Something happened on the way to the cloud: Too many business customers got burned by bad contracts. It's not that cloud services can't deliver value. But in the rush to the cloud, enterprises often end up stuck with contracts that don't fully meet the business's needs, lack accountability and cost considerably more than anticipated.
There are several reasons for that, say people who make their living studying licensing issues and advising businesses on contract negotiations. Among other things, seasoned veterans of on-premises software licensing may mistakenly assume that cloud services contracts are just another variation on the same theme.
But as enterprise software vendors move to the cloud, software licensing has become so complex -- Microsoft's licensing strategy alone has ballooned from fewer than 50 options to more than 170 -- that even consultants and resellers are struggling to fully understand it. And even when expertise is available in house, businesses aren't always aware, or don't take advantage of it for political or other reasons.
For all their differences, cloud and on-premises contracts share at least one major trait: Once you sign on the line, you're stuck with the terms. And if you've committed to enterprise software such as ERP or CRM as a service, moving to another provider can be just as difficult as switching out on-premises software.
Computerworld asked four experts to talk about the most common mistakes that never should have happened, the consequences and what enterprises did to resolve them. If you really want to screw up a cloud service contract, they say, here are eight good ways to go about it.
1. Pay for all of your cloud services up front
You don't have to work in a small company to make this mistake. Frank Scavo, president of management consulting firm Strativa, recalls how a $100 million business that signed on with a cloud ERP provider got burned. The ERP contract included the monthly subscription fee plus implementation support and ongoing support.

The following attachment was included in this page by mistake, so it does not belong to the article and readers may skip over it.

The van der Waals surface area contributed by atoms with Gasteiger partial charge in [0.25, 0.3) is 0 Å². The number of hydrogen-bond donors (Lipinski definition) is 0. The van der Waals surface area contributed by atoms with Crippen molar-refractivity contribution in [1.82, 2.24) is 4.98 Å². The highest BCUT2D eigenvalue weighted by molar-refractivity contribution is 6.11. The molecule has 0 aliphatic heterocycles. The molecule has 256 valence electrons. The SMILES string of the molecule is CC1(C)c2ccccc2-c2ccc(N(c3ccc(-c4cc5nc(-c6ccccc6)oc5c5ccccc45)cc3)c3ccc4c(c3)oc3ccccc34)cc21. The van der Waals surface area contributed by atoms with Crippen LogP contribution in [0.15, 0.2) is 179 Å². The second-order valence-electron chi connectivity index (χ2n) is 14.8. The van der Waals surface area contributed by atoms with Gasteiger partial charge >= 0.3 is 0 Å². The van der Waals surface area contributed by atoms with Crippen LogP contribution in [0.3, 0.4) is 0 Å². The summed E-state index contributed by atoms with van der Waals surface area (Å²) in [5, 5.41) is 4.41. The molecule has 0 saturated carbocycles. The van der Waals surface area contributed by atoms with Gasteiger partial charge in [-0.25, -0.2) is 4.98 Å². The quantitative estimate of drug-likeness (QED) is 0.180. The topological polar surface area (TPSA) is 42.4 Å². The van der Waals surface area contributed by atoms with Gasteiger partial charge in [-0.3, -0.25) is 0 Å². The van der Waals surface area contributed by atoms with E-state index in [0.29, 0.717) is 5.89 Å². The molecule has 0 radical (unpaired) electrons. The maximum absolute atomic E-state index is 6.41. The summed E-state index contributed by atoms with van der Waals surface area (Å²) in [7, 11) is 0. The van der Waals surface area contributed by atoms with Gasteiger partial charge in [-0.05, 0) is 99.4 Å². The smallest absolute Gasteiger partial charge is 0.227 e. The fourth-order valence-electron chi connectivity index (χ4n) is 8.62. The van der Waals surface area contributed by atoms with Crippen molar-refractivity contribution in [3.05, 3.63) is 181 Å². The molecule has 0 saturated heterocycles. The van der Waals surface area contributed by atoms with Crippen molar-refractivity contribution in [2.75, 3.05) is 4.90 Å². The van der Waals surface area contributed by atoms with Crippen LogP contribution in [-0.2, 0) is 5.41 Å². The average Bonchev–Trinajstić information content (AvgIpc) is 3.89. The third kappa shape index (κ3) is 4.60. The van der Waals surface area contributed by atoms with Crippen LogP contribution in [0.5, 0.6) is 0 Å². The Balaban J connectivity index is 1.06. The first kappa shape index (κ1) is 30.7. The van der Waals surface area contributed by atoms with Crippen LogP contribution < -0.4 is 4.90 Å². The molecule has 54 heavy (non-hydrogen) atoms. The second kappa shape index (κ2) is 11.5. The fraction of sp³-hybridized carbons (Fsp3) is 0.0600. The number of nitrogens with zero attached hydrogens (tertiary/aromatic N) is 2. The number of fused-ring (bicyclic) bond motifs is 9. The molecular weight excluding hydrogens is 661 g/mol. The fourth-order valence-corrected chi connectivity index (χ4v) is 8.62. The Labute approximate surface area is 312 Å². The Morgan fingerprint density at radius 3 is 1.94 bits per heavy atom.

The problem came about during the integration work required to connect the ERP system to the business's front-end e-commerce application. When that integration project got bogged down, the customer found that it wasn't getting the level of support it needed.
"But they prepaid, so the customer had no leverage over the vendor. It's a mistake to prepay for implementation services," Scavo says. Eventually the matter had to be escalated to the vendor's chief executive officer before the situation was rectified. "It shouldn't take a call to the CEO to resolve a routine implementation problem," Scavo says.
2. Sign a long-term contract without negotiating service-level commitments and penalties for noncompliance
In the early days of SaaS, businesses often paid for cloud services on a month-to-month basis. If the contract didn't work out you could walk away. But now it's common for SaaS providers such as Workday to pitch contracts that last three to five years, says Ray Wang, principal at Constellation Research Inc.
Unfortunately, most long-term cloud contracts don't state what happens if the service becomes unavailable for a day, a week or even longer. When do vendors notify you of what's going on behind the scenes? How will they work with you and other parties to diagnose the problem? To what type of compensation are you entitled if the system goes offline for an extended period of time?
If it's not in the fine print, there are no guarantees, and if you're locked into a long-term contract you can't just cancel. You're stuck.
That's what got one Constellation client, a Fortune 2000 manufacturer, in trouble. In the wake of Superstorm Sandy in 2012, the business's billing system went offline for five days. The company put revenue losses for the week at between $3 million and $4 million. Unfortunately, says Wang, "They didn't have any kind of recourse for that in the service level agreement."
While the provider did offer one month of billing credit to make up for the five-day outage, that didn't come close to making up for the monetary damages resulting from the outage. That contract is now coming up for renewal, and the client is looking for very different terms, Wang says.
While most vendors won't agree to conditions that require full compensation for business losses resulting from an outage, you can do much better than what's in the boilerplate. "In some cases we have been able to get the client access to new features, six months' worth of credit or a reduction in the renewal rate," Wang says.
That was after the fact. You're better off, however, negotiating these terms up front. If you can't get an SLA for loss of business, negotiate credit for months of service, new features and lower per-user, per-month pricing for the future. "All are possible," Wang says.
A related issue: Cloud vendors often try to bring their "low-touch" model -- of deemphasizing personal customer interactions -- to enterprise support and services offerings. But that just doesn't work for large-scale systems that provide ERP, CRM and supply chain SaaS. "A lot of that implementation requires higher touch, and many times the cloud vendors aren't set up to do that," Scavo says.
So it's important to vet the capabilities of the provider, and book enough implementation time to get the job done. And if the cloud service provider's resources aren't up to your standards, consider using one of its channel partners -- or go elsewhere with your business.